A stand-alone class implementation of the IPv4+IPv6 IP+CIDR aggregator from CIDRAM.
How to install:
As a stand-alone PHP class, installing it is exceptionally easy. You can download the file containing the class,
aggregator.php, directly from this repository, and copy it to any projects that need it, or, if you'd prefer, you can install it using Composer:
composer require cidram/aggregator
Note: The code in this class is based upon code in the CIDRAM package, but the two are NOT dependent on each other.
After you've downloaded the file, to allow your projects to use the class, PSR-4 autoloading is preferred (particularly if you're using a large number of different, unrelated classes). If you're installing the class via Composer, then this will already be taken care of for you, and you won't need to worry about it. Alternatively, if you're installing it manually (or without Composer), and don't want to use a PSR-4 autoloader, you can simply require or include the class into your projects (which may be much easier in many cases) by including the respective statement to point to the class file in the relevant PHP files:
<?php require __DIR__ . '/aggregator.php';
How to use:
The simplest way to use Aggregator is to create a new instance of the class and enter some data to be aggregated as a parameter to the aggregate method. The aggregate method will return an aggregate of the entered data.
<?php $Aggregator = new Aggregator(); $Output = $Aggregator->aggregate($Input);
In the case of the above example, if this is entered as
127.0.0.1 Some arbitrary single IPs from here 127.0.0.2 127.0.0.3 1:: 1::1 1:2:3:4::0 1:2:3:4::1 1:2:3:4::2 1:2:3:4::3 2002::1 127.0.0.4 127.0.0.5 218.104.22.1689 Some arbitrary INVALID single IPs from here 555.666.777.888 2002:abcd:efgh::1 10.0.0.0/9 Some arbitrary CIDRs from here 10.128.0.0/9 10.192.0.0/10 22.214.171.124/10 126.96.36.199/10 188.8.131.52/9 184.108.40.206/9 220.127.116.11/9 18.104.22.168/9 192.168.0.0/8 Some arbitrary INVALID CIDRs from here 192.168.0.0/9 192.168.0.0/10 192.168.192.0/10 22.214.171.124/10 126.96.36.199/10 Foobar Some garbage data from here ASDFQWER!@#$ >>HelloWorld<< SDFSDFSDF QWEQWEQWE
$Output will be expected to contain this:
1::/127 1:2:3:4::/126 10.0.0.0/8 188.8.131.52/9 184.108.40.206/7 2002::1/128 127.0.0.1/32 127.0.0.2/31 127.0.0.4/31
Data is newline-delimited and each line represents one item to be aggregated. Aggregator handles IPv4+IPv6 seamlessly, attempts to clean up each item (i.e., remove invalid and superfluous data in order to reduce to a valid IP or CIDR), attempts to aggregate the resultant cleanup up data (unreadable and invalid data is rejected), and then returns the resultant aggregated data.
It is possible to obtain more information about each aggregation operation if desired. If "Results" is set to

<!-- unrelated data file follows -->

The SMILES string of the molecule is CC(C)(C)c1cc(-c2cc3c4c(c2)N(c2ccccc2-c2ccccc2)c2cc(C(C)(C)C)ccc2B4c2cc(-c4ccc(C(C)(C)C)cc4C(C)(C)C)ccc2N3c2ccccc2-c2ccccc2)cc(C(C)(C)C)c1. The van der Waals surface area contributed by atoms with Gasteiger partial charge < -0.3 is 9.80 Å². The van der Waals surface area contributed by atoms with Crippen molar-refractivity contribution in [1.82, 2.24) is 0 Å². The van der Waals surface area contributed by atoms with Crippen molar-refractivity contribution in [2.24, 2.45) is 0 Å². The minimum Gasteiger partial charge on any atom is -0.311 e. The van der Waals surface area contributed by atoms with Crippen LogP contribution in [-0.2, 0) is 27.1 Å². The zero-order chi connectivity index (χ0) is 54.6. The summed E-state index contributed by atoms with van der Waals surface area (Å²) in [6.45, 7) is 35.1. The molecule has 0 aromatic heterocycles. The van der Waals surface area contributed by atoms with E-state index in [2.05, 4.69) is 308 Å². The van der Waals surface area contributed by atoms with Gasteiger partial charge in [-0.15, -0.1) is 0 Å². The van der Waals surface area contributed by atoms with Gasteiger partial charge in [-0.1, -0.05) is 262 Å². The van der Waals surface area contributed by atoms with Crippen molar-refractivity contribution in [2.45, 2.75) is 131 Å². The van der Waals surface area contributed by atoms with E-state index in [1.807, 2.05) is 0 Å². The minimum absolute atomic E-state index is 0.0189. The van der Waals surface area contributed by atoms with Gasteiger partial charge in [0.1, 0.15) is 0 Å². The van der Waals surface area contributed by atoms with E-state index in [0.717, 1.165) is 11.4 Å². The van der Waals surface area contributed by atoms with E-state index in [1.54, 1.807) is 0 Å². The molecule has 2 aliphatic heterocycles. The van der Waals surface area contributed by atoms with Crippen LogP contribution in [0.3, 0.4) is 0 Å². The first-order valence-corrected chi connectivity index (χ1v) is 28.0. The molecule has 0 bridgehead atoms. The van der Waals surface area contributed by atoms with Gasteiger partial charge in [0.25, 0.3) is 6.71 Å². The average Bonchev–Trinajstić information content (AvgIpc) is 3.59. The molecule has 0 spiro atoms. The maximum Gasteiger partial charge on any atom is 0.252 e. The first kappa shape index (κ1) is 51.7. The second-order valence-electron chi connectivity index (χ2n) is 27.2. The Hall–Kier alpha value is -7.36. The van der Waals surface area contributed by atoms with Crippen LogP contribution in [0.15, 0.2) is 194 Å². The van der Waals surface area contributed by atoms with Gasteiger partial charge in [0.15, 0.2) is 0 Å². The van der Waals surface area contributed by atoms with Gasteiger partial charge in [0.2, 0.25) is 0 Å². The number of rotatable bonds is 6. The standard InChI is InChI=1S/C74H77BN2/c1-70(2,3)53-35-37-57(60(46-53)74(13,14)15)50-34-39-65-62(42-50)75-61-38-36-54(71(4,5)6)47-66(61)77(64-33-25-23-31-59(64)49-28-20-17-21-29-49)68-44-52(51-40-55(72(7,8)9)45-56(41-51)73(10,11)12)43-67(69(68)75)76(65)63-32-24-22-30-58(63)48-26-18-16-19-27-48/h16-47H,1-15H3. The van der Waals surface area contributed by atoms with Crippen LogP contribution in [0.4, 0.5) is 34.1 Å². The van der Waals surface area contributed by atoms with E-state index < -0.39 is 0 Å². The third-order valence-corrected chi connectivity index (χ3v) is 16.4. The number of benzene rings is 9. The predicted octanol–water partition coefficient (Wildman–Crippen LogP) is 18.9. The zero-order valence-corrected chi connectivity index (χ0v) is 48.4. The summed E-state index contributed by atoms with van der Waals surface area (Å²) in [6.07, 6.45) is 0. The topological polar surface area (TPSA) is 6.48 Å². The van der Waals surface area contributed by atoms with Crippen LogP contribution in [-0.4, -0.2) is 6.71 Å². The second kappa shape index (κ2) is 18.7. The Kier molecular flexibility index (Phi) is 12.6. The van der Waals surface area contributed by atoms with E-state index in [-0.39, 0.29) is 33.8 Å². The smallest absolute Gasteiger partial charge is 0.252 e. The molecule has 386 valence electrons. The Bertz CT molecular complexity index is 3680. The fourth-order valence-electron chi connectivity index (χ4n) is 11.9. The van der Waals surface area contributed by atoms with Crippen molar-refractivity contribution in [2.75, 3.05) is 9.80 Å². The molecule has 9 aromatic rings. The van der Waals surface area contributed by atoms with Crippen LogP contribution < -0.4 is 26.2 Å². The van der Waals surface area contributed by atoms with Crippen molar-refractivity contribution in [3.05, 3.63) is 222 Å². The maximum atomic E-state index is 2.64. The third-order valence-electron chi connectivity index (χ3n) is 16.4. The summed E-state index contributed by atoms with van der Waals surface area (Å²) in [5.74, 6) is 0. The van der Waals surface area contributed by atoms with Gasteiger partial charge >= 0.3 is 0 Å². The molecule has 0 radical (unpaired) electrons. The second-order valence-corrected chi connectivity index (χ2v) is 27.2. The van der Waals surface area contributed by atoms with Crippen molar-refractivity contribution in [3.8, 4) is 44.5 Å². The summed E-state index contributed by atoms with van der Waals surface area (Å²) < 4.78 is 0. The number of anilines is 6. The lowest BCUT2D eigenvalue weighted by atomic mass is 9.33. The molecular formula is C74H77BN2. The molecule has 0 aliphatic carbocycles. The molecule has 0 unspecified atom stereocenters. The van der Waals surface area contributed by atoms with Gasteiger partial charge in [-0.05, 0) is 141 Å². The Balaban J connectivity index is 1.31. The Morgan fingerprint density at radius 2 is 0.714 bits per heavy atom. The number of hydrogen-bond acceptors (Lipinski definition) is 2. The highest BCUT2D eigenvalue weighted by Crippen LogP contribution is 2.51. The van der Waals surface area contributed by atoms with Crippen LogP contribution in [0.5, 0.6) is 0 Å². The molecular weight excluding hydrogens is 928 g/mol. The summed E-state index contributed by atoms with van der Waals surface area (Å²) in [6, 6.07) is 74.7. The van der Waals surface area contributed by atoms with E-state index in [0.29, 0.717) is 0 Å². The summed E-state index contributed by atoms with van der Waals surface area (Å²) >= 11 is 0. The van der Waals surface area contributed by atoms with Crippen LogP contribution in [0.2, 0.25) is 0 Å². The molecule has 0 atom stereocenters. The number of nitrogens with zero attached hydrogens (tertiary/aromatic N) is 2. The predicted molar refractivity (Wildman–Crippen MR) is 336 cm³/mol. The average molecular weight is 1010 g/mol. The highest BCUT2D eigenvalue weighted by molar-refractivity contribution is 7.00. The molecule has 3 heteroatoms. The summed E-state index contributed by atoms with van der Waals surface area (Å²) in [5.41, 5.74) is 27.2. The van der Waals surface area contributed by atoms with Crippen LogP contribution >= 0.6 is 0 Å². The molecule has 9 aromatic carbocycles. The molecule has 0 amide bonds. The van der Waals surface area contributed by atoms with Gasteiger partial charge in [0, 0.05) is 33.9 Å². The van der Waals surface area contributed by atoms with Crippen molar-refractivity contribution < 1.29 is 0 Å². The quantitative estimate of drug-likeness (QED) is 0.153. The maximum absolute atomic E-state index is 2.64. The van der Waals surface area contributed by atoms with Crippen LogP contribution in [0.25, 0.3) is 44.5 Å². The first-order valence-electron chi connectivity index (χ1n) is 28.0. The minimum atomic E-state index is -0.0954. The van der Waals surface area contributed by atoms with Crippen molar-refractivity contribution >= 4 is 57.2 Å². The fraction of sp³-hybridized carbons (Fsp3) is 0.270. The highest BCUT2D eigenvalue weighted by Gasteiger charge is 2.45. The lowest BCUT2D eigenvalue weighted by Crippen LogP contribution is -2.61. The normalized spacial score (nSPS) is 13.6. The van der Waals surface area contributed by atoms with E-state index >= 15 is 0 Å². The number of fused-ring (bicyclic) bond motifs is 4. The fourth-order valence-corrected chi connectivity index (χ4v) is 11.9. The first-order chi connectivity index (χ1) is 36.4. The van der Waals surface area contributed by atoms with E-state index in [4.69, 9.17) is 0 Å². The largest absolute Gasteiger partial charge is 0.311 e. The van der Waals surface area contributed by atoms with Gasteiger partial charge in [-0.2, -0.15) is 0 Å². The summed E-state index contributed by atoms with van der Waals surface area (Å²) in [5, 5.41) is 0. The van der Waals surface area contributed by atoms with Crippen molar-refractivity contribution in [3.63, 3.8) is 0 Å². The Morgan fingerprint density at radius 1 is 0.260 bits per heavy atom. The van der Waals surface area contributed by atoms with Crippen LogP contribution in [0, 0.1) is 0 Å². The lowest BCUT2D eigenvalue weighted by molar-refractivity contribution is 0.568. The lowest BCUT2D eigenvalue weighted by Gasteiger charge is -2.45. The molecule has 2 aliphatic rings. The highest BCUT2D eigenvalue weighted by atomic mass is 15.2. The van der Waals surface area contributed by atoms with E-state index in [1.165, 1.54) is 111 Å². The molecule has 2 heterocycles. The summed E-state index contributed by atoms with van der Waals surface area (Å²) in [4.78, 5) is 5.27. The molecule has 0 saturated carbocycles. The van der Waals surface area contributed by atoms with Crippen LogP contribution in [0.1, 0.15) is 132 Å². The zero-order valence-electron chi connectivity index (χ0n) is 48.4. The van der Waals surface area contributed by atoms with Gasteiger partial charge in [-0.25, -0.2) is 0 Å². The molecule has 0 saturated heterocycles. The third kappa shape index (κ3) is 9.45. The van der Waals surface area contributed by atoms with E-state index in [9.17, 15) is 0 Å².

true (it is
false by default), then "NumberEntered" (the total number of lines entered when an operation begins), "NumberRejected" (the number of lines or items "rejected", i.e., perceived as invalid, or unreadable; note that this number will also also duplicate items, due to that duplicates are stripped along with invalid and superfluous data prior to aggregation), "NumberAccepted" (the number of lines or items accepted for aggregation; i.e.,
NumberAccepted = NumberEntered - NumberRejected), "NumberMerged" (the total number of items aggregated or merged), and "NumberReturned" (the total number of items returned at the end of an operation) will be populated during operation accordingly. These values can be retrieved after each operation from the class instance or object:
<?php $Aggregator = new Aggregator(); $Aggregator->Results = true; $Output = $Aggregator->aggregate($Input); echo $Output; echo "\n\n"; echo $Aggregator->NumberEntered . "\n"; echo $Aggregator->NumberRejected . "\n"; echo $Aggregator->NumberAccepted . "\n"; echo $Aggregator->NumberMerged . "\n"; echo $Aggregator->NumberReturned . "\n";
Generally, it is better to create a new class instance for each aggregation operation. However, if you want to recycle an old instance, and want to continue to retrieve these values after each operation, you can reset these values to their initial state between operations by using the "resetNumbers" method:
Regardless of whether "Results" is
false, after each aggregation operation, "ProcessingTime" will be available, in case you want to know how much was consumed during the operation. This could be useful both for debugging and for general vanity purposes.
<?php $Aggregator = new Aggregator(); $Output = $Aggregator->aggregate($Input); echo $Aggregator->ProcessingTime . "\n";
Additionally, "ExpandIPv4" and "ExpandIPv6" public methods are provided with the class, and they function in exactly the same way their CIDRAM package closure counterparts. Calling either of these with an IPv4 or IPv6 IP address respectively will return an array containing the potential factors for the given IP address. The potential factors are all possible subnets (or CIDRs) that the given IP address is a member of. When a valid IP address is supplied, "ExpandIPv4" and "ExpandIPv6" and should return an array with 32 and 128 elements respectively.
Licensed as GNU General Public License version 2.0 (GPLv2).
Please use the issues page of this repository.
Last modified: 21 September 2017 (2017.09.21).